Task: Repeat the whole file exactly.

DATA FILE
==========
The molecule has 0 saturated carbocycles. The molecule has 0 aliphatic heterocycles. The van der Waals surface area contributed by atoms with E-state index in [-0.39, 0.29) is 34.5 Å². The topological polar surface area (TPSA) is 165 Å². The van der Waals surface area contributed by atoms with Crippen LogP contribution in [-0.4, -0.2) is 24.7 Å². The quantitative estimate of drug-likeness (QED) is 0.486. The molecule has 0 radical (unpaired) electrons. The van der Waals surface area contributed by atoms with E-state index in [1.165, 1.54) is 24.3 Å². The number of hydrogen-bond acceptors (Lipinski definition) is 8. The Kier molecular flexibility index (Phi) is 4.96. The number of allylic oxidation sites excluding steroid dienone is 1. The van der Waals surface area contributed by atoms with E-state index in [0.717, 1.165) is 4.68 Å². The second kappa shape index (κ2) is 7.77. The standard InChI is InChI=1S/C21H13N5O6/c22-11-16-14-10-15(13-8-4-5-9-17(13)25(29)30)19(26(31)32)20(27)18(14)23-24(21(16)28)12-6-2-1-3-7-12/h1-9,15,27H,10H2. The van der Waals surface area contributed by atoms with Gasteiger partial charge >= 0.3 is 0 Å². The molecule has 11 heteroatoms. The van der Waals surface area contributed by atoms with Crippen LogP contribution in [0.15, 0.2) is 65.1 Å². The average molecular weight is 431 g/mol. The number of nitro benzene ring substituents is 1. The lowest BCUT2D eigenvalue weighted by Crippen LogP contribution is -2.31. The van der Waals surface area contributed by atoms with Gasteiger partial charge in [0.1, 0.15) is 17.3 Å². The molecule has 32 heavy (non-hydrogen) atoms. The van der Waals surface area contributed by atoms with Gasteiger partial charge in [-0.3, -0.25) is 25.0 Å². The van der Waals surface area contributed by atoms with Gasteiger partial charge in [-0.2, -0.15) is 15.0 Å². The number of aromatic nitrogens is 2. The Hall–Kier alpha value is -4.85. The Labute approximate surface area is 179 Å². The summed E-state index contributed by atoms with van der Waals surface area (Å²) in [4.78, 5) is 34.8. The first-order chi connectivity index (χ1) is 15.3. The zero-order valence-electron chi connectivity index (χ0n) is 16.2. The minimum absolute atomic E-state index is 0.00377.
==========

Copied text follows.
The molecule has 0 saturated carbocycles. The molecule has 0 aliphatic heterocycles. The van der Waals surface area contributed by atoms with E-state index in [-0.39, 0.29) is 34.5 Å². The topological polar surface area (TPSA) is 165 Å². The van der Waals surface area contributed by atoms with Crippen LogP contribution in [-0.4, -0.2) is 24.7 Å². The quantitative estimate of drug-likeness (QED) is 0.486. The molecule has 0 radical (unpaired) electrons. The van der Waals surface area contributed by atoms with E-state index in [1.165, 1.54) is 24.3 Å². The number of hydrogen-bond acceptors (Lipinski definition) is 8. The Kier molecular flexibility index (Phi) is 4.96. The number of allylic oxidation sites excluding steroid dienone is 1. The van der Waals surface area contributed by atoms with E-state index in [0.717, 1.165) is 4.68 Å². The second kappa shape index (κ2) is 7.77. The standard InChI is InChI=1S/C21H13N5O6/c22-11-16-14-10-15(13-8-4-5-9-17(13)25(29)30)19(26(31)32)20(27)18(14)23-24(21(16)28)12-6-2-1-3-7-12/h1-9,15,27H,10H2. The van der Waals surface area contributed by atoms with Gasteiger partial charge >= 0.3 is 0 Å². The molecule has 11 heteroatoms. The van der Waals surface area contributed by atoms with Crippen LogP contribution in [0.15, 0.2) is 65.1 Å². The average molecular weight is 431 g/mol. The number of nitro benzene ring substituents is 1. The lowest BCUT2D eigenvalue weighted by Crippen LogP contribution is -2.31. The van der Waals surface area contributed by atoms with Gasteiger partial charge in [0.1, 0.15) is 17.3 Å². The molecule has 32 heavy (non-hydrogen) atoms. The van der Waals surface area contributed by atoms with Gasteiger partial charge in [-0.3, -0.25) is 25.0 Å². The van der Waals surface area contributed by atoms with Gasteiger partial charge in [-0.2, -0.15) is 15.0 Å². The number of aromatic nitrogens is 2. The Hall–Kier alpha value is -4.85. The Labute approximate surface area is 179 Å². The summed E-state index contributed by atoms with van der Waals surface area (Å²) in [4.78, 5) is 34.8. The first-order chi connectivity index (χ1) is 15.3. The zero-order valence-electron chi connectivity index (χ0n) is 16.2. The minimum absolute atomic E-state index is 0.00377.